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Thread: Any Way to Convert TIF's or jpgs to Charts

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    I am trying to find out if I can have Excel take a tripping curve in electronic file and either convert it to a chart or have Excel trace the curve. If you would like to see a tripping curve to know what I am talking about please click the link below and go to page 2. I can get them from the manufacturer in TIF format.

    http://www.squared.com/us/products/circuitb.nsf/07a0210021262d45862564b5006e4f84/d30766b0d5e2d35385256abe00674359/$FILE/0600DB0105.pdf

    Thank you,
    Murph

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    MrExcel MVP Damon Ostrander's Avatar
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    Hi Murph,

    There is certainly no built-in Excel capability to do this. I have seen advertisements on the web for add-ins that enable one to manually digitize a graph in Excel, and you might want to look into this, but even this would be somewhat tedious. If at all possible, the best thing would be to go back to the application that is the source of the tif or jpg files to get the data that generated the graphic and import that into Excel.

    Keep Excelling.

    Damon

    VBAexpert Excel Consulting
    LinkedIn Profile http://www.linkedin.com/pub/damon-ostrander/7/79/a93
    AllExperts Profile http://www.allexperts.com/ep/1059-30...-Ostrander.htm

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    Hi --

    Can we not use Excels camra - which auto updtaes an all!

    This is a picture ...

    HTH
    Rdgs
    ============
    Jack

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    Default Re: Any Way to Convert TIF's or jpgs to Charts

    Excel 2003 and earlier (I don't know about 2007) have a capability that allows for digitizing anything graphical. In general, a user:

    1) takes a graphical image (like a screen shot),
    2) defines a data series on a worksheet,
    3) pastes it into a scatter chart plot area,
    4) clicks and drags the data points to match the image and
    5) use the numbers in the updated data series.

    This technique is very useful for a variety of tasks and is likely one of the most overlooked (or under utilized) features of Excel.

    Specifically, for step 1), Using Windows XP and Excel 2003, I found a "trip curve" at:
    http://ecatalog.squared.com/pubs/Cir...0600DB0105.pdf
    and used the [Alt]+[PrintScreen] keys to capture it in the clipboard. I then used the MS Paint program [START]+[All Programs]+[Accessories]+[Paint] to crop the image to the extents of the plot data only (no margins) and saved it as a .bmp file.

    I made note of the x-axis min and max values and the y-axis min and max values (they were "cropped out"). (1 to 100 and .01 to 1000) I was careful to crop the image precisely.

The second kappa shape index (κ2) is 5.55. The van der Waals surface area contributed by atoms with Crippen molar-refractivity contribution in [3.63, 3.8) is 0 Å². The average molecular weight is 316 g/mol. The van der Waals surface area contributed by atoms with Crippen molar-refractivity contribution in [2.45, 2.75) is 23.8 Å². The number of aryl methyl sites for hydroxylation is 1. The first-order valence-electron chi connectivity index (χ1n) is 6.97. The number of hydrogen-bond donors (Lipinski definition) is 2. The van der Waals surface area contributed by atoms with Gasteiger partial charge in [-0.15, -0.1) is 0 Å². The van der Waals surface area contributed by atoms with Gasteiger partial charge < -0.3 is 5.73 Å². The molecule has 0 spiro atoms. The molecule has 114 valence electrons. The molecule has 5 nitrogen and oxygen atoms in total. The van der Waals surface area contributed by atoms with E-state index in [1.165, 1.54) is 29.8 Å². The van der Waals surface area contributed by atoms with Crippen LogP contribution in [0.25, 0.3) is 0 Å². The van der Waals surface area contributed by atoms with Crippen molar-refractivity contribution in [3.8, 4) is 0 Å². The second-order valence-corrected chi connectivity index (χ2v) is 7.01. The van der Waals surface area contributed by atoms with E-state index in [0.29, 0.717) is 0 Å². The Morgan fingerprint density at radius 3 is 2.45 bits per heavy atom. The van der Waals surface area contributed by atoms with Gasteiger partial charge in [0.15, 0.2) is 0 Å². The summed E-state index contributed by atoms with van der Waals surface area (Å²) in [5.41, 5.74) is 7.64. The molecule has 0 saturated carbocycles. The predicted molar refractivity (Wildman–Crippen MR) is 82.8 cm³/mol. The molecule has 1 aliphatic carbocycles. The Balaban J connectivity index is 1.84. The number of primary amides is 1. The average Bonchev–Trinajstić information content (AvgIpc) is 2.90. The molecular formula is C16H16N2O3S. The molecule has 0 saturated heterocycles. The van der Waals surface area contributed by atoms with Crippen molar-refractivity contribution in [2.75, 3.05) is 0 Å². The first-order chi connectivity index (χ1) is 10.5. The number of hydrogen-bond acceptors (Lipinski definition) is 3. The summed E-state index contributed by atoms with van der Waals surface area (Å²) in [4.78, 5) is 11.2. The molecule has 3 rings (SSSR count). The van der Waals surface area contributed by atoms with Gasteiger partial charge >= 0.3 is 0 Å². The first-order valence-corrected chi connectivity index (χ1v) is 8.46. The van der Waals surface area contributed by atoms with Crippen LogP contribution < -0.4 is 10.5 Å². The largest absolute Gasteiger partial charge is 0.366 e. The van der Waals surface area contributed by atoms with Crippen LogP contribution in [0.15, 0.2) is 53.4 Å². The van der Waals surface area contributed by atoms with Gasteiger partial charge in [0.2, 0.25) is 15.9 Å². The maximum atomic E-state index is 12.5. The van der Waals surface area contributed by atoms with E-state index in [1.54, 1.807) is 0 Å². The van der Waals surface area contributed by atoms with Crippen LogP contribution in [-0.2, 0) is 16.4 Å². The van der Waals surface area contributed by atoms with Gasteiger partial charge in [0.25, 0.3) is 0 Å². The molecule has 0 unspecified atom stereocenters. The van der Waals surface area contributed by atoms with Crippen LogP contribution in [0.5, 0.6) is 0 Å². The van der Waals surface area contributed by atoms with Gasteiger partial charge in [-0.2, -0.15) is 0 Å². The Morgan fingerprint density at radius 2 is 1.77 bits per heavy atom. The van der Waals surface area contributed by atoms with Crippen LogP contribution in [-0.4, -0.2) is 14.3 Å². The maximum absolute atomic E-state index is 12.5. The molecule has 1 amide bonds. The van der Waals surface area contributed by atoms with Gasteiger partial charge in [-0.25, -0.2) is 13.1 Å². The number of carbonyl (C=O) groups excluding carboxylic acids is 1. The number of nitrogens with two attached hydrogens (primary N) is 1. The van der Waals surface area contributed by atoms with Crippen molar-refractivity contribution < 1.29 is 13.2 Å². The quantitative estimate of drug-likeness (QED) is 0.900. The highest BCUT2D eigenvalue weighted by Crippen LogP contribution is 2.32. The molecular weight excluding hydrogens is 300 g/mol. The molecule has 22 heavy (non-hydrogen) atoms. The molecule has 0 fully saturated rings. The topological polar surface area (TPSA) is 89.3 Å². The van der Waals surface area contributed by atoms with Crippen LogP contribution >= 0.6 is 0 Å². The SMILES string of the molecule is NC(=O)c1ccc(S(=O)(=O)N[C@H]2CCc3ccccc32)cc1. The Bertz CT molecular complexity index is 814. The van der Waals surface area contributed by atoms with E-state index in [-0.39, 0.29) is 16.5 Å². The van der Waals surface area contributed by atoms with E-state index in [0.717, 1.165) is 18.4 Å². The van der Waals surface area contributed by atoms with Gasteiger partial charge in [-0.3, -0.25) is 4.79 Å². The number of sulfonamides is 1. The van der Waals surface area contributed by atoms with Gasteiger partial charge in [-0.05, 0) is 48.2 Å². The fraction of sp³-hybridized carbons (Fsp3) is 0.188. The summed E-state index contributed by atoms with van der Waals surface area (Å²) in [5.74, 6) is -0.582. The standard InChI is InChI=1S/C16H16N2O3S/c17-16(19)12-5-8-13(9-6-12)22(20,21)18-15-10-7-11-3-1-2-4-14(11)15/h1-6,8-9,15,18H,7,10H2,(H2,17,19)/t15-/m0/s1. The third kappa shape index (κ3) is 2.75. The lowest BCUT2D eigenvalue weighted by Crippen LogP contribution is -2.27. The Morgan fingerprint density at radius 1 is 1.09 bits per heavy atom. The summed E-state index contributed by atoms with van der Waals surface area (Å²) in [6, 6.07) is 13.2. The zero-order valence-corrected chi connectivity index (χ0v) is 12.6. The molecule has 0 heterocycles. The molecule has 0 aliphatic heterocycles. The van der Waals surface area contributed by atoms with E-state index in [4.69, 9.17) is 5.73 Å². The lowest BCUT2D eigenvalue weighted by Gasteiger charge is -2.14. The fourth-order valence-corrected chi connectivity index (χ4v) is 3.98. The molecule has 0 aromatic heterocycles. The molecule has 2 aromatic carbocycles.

At step 2), I opened a new Excel workbook spreadsheet and defined two columns of x and y data with 7 rows of data. I entered values of (2.0,.05), (2.0,.10), (2.0,.50), (2.0,10), (2.0,100), (2.0,500) and (2.0,500) to provide an initial data series to digitize.

    I then selected the range of x,y data and created a scatter chart uting the [chart wizard] toolbar command. I seleced datapoints connected by lines for the sub-type, turned off the legend and saved it on a new sheet. The resulting chart has a default plot area background and linear x-axis and y-axis.

    During step 3), the x-axis and y-axis are defined a log-log using the "Format Axis > Scale" command. The axis scales must be set to the min and max values identified in step 1). The image captured in the first step is pasted into the plot area using the "Format Plot Area > Fill Effects > Picture Tab > Select Picture > Insert" dialog.

    The original chart will appear beneath the data series in a manner that is "stretched" to fit the plot area. The proportions of data series and chard image will match if the image was properly cropped during step 1.

    The data points on the scatter plat are clicked and dragged to match the underlying image during step 4). Hover the mouse over a data point, left-click once to select the series, left-click again to select the point and wait briefly for the curser to change into a four-pointed arrow. Left-click-drag a point in either the horizontal or vertical direction to lie above the image data. Do the same for the vertial or horizontal direction and observe that the numbers in the table have updated to the new position of the data point. Repeat this process for the remaining data points on the chart. (Note: if the "format data point" dialog appears, you have double-clicked the point. Cancel and click slower.)

    The data in the series table can be used directly and adjusted by manually entering new values if desired in step 5). Additional series can be added to the chart to perform other calculations.

    ANYTHING that can be seen on the computer screen can be digitized using this technique.


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